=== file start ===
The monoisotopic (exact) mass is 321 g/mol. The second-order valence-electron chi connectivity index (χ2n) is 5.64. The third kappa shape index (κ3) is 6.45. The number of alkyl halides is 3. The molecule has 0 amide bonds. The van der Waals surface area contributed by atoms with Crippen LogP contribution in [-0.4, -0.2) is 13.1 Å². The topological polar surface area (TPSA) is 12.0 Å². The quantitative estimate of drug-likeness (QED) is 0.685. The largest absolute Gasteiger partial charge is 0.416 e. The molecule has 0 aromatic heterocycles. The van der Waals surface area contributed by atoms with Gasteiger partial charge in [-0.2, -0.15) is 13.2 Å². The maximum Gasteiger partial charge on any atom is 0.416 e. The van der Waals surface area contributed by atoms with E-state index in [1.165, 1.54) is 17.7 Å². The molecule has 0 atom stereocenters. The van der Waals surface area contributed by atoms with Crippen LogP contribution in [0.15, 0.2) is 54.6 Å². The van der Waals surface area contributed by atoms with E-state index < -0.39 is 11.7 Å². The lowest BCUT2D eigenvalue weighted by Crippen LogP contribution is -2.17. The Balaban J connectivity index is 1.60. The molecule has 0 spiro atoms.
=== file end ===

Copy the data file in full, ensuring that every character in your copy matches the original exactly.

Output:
The monoisotopic (exact) mass is 321 g/mol. The second-order valence-electron chi connectivity index (χ2n) is 5.64. The third kappa shape index (κ3) is 6.45. The number of alkyl halides is 3. The molecule has 0 amide bonds. The van der Waals surface area contributed by atoms with Crippen LogP contribution in [-0.4, -0.2) is 13.1 Å². The topological polar surface area (TPSA) is 12.0 Å². The quantitative estimate of drug-likeness (QED) is 0.685. The largest absolute Gasteiger partial charge is 0.416 e. The molecule has 0 aromatic heterocycles. The van der Waals surface area contributed by atoms with Gasteiger partial charge in [-0.2, -0.15) is 13.2 Å². The maximum Gasteiger partial charge on any atom is 0.416 e. The van der Waals surface area contributed by atoms with E-state index in [1.165, 1.54) is 17.7 Å². The molecule has 0 atom stereocenters. The van der Waals surface area contributed by atoms with Crippen LogP contribution in [0.15, 0.2) is 54.6 Å². The van der Waals surface area contributed by atoms with E-state index < -0.39 is 11.7 Å². The lowest BCUT2D eigenvalue weighted by Crippen LogP contribution is -2.17. The Balaban J connectivity index is 1.60. The molecule has 0 spiro atoms.